In 1977 after two years of rigorous preparation, Robyn Davidson, then in her 20s, set off on her own with a dog, four camels and equipment for a 1700 mile trek across the Australian outback. It was a trip of firsts; a liberating experience that was captured in her book, Tracks.
“It’s the easiest book I’ve ever written,” Robyn admits straight away.
“It was easy in the sense that I was full of confidence and I didn’t know how hard it was to write so I wasn’t sort of on my back like a monkey. Also, I think it was still so vivid to me and that sense of it being a very vivid, wonderful thing in my life gave me a lot of impetus for writing.”
“I didn’t keep any notes at all on the journey and I didn’t write it until two years later. I wrote it while in England far away from the environment but I remembered everything and I seemed to remember the whole nine months in great clarity. Then as soon as I’d written the book it sort of took over the original memories in a way.”
Since then Robyn has continued to live a relatively nomadic life, travelling around the globe including time spent with the Rabari in northwest India in 1992.
Her time spent in India was nothing like the successes of her travels through the Australian outback, and as a result her book Desert Places, illustrating her time spent with the Rabari living off flatbread, goat’s milk and parasite infested water, was a book of failures – something she is more than happy to portray.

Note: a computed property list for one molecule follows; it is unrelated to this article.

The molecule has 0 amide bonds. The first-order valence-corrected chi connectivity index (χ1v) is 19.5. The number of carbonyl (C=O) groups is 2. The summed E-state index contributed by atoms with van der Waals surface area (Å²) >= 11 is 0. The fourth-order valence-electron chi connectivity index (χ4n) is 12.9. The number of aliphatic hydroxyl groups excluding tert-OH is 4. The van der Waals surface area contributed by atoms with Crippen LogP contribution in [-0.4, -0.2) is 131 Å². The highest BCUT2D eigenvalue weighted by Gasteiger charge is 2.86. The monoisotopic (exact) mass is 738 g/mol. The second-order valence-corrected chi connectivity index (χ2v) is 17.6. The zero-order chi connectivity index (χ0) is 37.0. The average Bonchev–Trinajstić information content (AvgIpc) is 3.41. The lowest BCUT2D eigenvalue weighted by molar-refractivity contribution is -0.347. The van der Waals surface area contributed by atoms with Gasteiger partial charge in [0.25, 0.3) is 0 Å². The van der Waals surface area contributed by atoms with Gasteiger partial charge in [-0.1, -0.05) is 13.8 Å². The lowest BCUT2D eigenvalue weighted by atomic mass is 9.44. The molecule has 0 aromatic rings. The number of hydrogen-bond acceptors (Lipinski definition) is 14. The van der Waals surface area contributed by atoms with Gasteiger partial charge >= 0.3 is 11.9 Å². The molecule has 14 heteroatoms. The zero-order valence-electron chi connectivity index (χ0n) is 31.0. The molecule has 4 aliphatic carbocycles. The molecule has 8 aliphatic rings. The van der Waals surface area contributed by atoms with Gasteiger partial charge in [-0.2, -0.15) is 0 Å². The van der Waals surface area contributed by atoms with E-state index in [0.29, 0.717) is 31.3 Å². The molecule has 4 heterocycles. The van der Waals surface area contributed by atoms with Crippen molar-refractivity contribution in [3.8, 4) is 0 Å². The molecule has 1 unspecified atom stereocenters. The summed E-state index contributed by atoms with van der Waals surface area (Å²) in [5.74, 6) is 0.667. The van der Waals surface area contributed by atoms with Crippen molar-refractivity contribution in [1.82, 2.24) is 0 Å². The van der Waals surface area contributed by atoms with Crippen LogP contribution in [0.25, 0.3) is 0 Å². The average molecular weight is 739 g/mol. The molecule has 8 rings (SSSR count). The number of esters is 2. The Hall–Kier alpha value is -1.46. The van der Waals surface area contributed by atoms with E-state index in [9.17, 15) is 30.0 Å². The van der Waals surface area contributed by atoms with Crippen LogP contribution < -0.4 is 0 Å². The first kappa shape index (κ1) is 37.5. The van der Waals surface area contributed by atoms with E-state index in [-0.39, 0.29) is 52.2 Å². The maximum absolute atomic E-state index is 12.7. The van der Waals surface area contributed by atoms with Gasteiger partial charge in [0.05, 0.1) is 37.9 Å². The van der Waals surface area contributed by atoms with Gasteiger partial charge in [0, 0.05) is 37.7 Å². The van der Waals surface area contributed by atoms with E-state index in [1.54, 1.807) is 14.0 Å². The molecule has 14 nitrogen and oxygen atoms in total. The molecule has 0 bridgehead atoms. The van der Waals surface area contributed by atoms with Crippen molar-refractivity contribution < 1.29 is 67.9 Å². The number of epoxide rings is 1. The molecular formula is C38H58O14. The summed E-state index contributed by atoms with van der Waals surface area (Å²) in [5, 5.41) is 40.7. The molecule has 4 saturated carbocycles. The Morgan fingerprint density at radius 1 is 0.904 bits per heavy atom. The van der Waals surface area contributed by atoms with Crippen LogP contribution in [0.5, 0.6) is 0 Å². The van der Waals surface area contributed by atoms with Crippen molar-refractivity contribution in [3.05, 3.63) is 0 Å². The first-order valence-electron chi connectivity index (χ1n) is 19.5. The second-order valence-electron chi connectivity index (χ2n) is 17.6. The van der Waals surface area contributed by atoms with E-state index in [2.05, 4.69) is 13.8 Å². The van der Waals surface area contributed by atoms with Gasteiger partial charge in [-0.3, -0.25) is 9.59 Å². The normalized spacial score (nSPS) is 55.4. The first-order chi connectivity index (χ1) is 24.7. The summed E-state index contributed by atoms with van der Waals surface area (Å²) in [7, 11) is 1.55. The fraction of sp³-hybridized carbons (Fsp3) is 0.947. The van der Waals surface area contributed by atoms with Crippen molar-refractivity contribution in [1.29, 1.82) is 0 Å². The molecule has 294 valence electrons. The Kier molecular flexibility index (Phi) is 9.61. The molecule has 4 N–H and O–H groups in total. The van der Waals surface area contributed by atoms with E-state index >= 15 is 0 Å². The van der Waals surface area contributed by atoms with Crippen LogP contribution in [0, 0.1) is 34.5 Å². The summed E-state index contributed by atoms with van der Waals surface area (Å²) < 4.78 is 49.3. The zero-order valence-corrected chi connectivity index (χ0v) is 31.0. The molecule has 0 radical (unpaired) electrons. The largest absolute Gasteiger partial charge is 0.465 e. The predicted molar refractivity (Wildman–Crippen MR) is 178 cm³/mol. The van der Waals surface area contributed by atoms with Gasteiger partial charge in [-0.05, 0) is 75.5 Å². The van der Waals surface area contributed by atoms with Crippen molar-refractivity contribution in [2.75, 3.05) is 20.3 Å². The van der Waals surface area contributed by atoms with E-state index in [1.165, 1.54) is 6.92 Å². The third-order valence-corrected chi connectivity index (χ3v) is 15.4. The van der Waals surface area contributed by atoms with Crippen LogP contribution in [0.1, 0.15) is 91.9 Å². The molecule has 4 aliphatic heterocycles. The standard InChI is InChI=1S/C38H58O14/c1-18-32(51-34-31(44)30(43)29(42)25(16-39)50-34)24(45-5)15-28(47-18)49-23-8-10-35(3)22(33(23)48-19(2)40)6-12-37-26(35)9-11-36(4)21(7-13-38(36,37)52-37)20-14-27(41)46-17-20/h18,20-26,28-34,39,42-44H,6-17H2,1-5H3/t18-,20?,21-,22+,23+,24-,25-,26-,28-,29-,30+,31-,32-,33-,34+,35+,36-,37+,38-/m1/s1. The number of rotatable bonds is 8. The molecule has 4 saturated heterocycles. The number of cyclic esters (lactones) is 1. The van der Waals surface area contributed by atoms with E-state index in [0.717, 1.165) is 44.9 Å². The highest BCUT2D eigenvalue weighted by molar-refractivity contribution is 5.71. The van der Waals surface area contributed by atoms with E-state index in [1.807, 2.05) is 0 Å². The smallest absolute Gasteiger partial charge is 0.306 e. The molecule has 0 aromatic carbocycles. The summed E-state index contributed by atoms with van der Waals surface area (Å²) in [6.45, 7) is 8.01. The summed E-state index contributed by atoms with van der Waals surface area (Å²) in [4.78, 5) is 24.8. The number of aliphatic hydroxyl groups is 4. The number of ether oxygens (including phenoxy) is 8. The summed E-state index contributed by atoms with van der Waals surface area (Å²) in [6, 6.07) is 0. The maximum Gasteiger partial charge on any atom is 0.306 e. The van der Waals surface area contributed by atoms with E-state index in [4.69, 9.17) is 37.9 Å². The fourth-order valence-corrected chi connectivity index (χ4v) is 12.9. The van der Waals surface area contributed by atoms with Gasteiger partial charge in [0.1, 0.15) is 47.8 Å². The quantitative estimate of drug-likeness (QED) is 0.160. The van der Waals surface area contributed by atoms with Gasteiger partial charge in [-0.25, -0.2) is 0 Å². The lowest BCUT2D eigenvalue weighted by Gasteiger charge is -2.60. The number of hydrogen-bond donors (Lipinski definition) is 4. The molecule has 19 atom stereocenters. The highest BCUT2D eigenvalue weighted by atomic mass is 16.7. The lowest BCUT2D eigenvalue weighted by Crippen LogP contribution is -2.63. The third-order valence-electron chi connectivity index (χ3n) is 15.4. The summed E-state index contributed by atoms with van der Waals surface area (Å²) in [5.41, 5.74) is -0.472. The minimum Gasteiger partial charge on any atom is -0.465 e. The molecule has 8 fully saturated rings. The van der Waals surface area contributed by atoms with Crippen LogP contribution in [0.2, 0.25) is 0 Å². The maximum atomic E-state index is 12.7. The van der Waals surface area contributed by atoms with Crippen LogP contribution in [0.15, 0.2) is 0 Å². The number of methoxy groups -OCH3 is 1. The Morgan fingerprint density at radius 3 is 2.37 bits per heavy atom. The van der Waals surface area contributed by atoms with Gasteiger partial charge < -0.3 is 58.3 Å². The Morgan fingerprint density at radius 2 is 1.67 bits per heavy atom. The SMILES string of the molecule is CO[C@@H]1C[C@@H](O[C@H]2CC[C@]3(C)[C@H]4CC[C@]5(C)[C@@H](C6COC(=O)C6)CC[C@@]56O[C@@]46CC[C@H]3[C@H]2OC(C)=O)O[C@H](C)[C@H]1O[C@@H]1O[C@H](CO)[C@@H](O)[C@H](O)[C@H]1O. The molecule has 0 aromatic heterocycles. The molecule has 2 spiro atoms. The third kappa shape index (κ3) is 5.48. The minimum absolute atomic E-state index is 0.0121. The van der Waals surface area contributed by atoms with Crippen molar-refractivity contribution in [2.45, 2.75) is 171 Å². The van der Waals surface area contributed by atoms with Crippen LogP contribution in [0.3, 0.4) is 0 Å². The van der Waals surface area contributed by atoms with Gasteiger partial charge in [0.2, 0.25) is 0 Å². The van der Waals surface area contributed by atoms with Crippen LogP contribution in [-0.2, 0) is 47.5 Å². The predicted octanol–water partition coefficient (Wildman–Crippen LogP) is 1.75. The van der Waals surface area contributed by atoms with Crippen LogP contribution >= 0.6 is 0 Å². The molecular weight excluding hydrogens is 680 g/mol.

“I think life is always about success and failure and that’s just what life is,” she says.
“Some things you succeed at and some you don’t and it’s how you ride both of those things that makes life. Ultimately, I think success and failure are very subjective things.”
Honesty always has been, and still is, of huge importance to Robyn and it’s something she has maintained throughout her career as a writer. A test on honesty for all in the industry comes when those in the film industry take on their book, and Robyn’s honesty has shone new light on the experience for others.
“I liked all the people involved and I think I was realistic about that a film will never be a book, it cannot be a book,” she says.
“As long as the filmmakers make an honourable attempt to sort of stick with the essence of the book, that’s as good as it gets really. Because a book has to solve certain problems and a film has to solve different sorts of problems, so I think writers are naïve when they think that their book, as they conceived it, will find an exact replica on the screen – it doesn’t work like that.”
Robyn will discuss the adaptation of books to film alongside Raimond Gaita (Romulus My Father) at the Bendigo Writers Festival on Sunday, August 9. Also at the festival will be Rohan Anderson (Whole Larder Love), John Marsden (Tomorrow When the War Began), Nam Le (The Boat) and many others.
For the full program and for tickets please visit: www.bendigowritersfestival.com.au.
When & Where: Bendigo Writers Festival, various locations – August 7-9
Written by Amanda Sherring